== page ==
What requirements should your cut flowers and foliage comply with to be allowed on the European market?
Cut flowers and foliage are subject to various legal and non-legal requirements. Satisfying basic buyer requirements and legal requirements is a must for exporters to the European market, but additional efforts also offer opportunities for distinguishing yourself. Phytosanitary requirements as well as product labelling and packaging requirements of buyers should be followed strictly. This document provides an overview of the most commonly used buyer requirements and standards.
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1. With which legal and non-legal requirements must my product comply?
When exporting cut flowers to Europe, you must comply with the following requirements:
The EU has laid down phytosanitary requirements to prevent the introduction and spread of organisms harmful to plants and plant products in the EU. Cut flowers and foliage exported to the EU must comply with the EU legislation on plant health.
Most flowers imported in the EU must be accompanied by an official ‘phytosanitary certificate’ guaranteeing the phytosanitary conditions of plants and plants products, and also that the shipment has been officially inspected, complies with statutory requirements for entry into the EU and is free of quarantine pests and other harmful pathogens. The current Plant Health directive will be replaced by a new one in December 2019. The new directive will be more stringent than the current one.
- Phytosanitary certificates are issued by your national plant protection organisation (NPPO). Check with the relevant NPPO for the exact procedures to get the phytosanitary certificate. Click here for a list of NPPOs.
- A model phytosanitary certificate can be found in Annex VII of the Plant Health Directive.
- Check if your country and the country you want to export to have implemented digital services to facilitate the process of import and export. For example in the Netherlands there is the e-CertNL system (previously CLIENT export), which is also used by the Kenyan and Ugandan inspection authorities.
- Read more about plant health in the EU Export Helpdesk.
Endangered Species – CITES
If you are exporting flowers that are listed as endangered according to the Convention on International Trade in Endangered Species of Wild Fauna and Flora (CITES) (e.g. certain orchids), you have to take specific procedures into account to prove that trade will not be harmful to the survival of the species. If your product is listed as endangered, all exports need to be accompanied by an export permit from your country’s CITES authority and an import permit from the destination country.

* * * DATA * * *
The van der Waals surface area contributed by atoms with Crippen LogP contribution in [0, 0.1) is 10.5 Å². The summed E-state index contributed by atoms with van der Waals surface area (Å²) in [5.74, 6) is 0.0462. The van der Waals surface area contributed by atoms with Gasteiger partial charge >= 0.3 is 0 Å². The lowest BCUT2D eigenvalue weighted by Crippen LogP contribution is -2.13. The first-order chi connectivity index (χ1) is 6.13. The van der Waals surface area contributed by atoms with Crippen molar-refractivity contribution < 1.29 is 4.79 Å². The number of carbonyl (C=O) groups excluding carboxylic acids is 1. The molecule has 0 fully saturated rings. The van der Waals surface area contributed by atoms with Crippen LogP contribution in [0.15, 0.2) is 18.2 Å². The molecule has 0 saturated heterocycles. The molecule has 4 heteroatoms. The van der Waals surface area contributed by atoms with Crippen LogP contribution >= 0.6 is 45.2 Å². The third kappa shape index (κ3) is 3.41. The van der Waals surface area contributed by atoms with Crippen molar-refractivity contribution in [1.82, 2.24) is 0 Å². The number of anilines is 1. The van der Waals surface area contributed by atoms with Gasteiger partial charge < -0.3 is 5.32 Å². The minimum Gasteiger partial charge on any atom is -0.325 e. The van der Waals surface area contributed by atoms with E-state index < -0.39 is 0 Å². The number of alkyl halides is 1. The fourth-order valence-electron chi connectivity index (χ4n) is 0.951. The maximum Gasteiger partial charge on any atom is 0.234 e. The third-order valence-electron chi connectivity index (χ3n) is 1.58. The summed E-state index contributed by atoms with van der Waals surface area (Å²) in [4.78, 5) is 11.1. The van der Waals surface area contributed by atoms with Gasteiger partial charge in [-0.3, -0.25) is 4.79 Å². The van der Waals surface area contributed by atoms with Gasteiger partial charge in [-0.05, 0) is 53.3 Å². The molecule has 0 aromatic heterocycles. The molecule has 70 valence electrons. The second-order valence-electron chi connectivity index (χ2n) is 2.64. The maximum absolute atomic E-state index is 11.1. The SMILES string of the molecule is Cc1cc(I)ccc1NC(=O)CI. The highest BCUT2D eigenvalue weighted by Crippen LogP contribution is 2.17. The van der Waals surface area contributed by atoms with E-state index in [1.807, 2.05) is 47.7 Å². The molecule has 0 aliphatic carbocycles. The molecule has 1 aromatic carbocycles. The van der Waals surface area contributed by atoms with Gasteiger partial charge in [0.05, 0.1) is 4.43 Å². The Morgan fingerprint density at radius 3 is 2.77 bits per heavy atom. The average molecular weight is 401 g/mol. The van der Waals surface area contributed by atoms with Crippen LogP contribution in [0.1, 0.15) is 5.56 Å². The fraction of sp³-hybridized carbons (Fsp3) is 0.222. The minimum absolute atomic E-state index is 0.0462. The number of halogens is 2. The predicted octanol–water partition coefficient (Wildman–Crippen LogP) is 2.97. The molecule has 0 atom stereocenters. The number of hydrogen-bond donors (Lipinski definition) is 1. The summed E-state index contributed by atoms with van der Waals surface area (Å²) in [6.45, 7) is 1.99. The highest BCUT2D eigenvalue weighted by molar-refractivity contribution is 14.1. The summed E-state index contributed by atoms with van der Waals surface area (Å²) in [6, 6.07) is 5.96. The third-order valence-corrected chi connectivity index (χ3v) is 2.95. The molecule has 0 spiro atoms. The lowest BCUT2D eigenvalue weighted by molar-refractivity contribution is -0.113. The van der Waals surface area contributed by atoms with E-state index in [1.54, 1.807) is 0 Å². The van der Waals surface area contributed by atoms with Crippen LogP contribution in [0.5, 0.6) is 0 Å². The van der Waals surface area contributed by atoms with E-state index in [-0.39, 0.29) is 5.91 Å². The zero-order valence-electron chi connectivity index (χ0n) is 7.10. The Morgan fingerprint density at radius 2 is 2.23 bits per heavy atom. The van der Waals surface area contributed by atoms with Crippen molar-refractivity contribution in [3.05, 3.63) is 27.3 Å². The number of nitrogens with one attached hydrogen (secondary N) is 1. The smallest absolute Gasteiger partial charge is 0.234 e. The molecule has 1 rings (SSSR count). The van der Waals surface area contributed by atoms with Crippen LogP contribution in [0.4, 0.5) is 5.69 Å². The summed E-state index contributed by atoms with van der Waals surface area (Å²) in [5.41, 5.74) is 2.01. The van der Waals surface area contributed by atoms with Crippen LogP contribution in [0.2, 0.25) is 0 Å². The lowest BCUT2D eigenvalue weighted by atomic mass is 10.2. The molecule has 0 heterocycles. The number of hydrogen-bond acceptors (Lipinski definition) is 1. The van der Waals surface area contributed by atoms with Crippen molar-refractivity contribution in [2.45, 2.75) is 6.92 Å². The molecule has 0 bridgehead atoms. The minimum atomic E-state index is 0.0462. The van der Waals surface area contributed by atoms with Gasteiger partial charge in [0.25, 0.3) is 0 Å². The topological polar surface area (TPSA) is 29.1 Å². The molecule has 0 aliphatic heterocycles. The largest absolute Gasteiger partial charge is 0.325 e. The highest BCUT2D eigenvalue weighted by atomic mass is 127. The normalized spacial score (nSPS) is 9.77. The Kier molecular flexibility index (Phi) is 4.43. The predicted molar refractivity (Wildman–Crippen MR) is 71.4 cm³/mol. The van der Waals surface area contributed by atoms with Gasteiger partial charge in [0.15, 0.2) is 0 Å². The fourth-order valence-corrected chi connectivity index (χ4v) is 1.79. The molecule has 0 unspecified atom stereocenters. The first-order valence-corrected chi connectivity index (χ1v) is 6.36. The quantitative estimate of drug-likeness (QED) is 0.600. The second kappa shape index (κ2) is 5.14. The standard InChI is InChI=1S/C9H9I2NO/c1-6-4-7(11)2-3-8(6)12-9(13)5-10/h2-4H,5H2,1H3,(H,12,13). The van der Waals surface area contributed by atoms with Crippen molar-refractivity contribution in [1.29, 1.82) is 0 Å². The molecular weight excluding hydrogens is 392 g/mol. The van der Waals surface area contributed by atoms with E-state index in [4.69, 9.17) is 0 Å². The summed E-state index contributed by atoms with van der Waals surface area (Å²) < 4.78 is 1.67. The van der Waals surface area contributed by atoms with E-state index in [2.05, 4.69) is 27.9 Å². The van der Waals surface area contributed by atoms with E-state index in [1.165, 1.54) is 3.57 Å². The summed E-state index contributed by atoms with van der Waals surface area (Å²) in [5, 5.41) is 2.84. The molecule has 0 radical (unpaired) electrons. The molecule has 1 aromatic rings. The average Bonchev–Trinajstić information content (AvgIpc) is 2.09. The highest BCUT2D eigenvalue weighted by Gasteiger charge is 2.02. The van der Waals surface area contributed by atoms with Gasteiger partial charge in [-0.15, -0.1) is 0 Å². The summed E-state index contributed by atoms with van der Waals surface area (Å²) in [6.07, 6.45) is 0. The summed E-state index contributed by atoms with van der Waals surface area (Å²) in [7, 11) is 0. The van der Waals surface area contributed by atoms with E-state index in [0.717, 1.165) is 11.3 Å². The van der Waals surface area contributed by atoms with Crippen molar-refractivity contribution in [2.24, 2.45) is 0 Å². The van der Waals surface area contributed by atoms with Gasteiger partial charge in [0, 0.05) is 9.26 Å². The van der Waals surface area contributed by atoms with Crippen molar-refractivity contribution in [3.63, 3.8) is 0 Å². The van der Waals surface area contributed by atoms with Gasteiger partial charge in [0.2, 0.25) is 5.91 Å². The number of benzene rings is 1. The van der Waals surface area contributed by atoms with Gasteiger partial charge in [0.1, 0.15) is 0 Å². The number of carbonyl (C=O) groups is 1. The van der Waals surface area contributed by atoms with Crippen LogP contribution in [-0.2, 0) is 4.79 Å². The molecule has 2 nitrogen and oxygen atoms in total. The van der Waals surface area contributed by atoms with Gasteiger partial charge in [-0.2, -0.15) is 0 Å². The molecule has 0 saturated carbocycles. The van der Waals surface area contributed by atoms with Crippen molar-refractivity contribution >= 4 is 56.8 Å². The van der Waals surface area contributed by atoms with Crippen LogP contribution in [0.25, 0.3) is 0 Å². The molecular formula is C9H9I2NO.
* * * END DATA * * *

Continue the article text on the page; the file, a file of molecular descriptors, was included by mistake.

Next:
- Check in the CITES species lists if import and export permits are required for your product. If you are not sure, contact your local CITES authority.
- Getting all CITES documents may take some time (especially when you are a new exporter, not known yet by the authorities). Since timing is essential when handling with perishable goods as cut flowers, try to anticipate on possible delays during the application for a permit.
- Read more about CITES at the EU Export Helpdesk.
Intellectual Property Rights (IPR)
Developing new plant varieties with superior features is often very expensive. The developers of new varieties want their return on the investments. To avoid that just anybody can use these new varieties, they are protected by intellectual property rights (IPR). In recent years, there has been a growing attention for these plant breeders’ rights and illegal products are banned from the market.
- Make sure that you know exactly who owns the IPR for your species and pay necessary royalties.
- An interesting trend is that plant breeders’ only let their new variety be grown by a select group of growers. Staying in contact with breeders and offering perfect conditions to grow their new variety may therefore be an advantage
- Familiarise yourself with the protection frameworks for new plant varieties, for example from the Union for the Protection of New Plant Varieties (UPOV) or the Community Plant Variety Office (CPVO).
Other legal requirements
In addition to the requirements listed here, there are other requirements that you should adhere to, for example on the use of packaging material. Note that there is also non-product-specific legislation on packaging and liability that apply to all goods marketed in the EU and most other European countries. Furthermore some EU countries have developed their own helpdesk for exporting companies, such as Open Trade Gate Sweden.
2. Which additional requirements do buyers often have?
Some buyers have requirements that go beyond existing legislation, in particular as regards social responsibility and sustainability.
CSR - Corporate Social Responsibility
European consumers pay more and more attention to social and environmental circumstances during the flower production. As a result, buyers often require you to meet environmental and social standards in the form of certification. Compliance with environmental standards (focusing on pesticide and water use) is a common requirement, while social standards regarding e.g. labour conditions are gaining importance.
There is an abundance of standards to choose from (although the actual criteria show a lot of similarities). To determine which scheme you should follow, the market your targeting will be decisive. The increasing share of the ‘unspecialised’ market (supermarkets etc.) has also had its effects on the buyers’ requirements. Several supermarket chains offer flowers under their own private labels and often require compliance with social and environmental standards at the production level, through certification.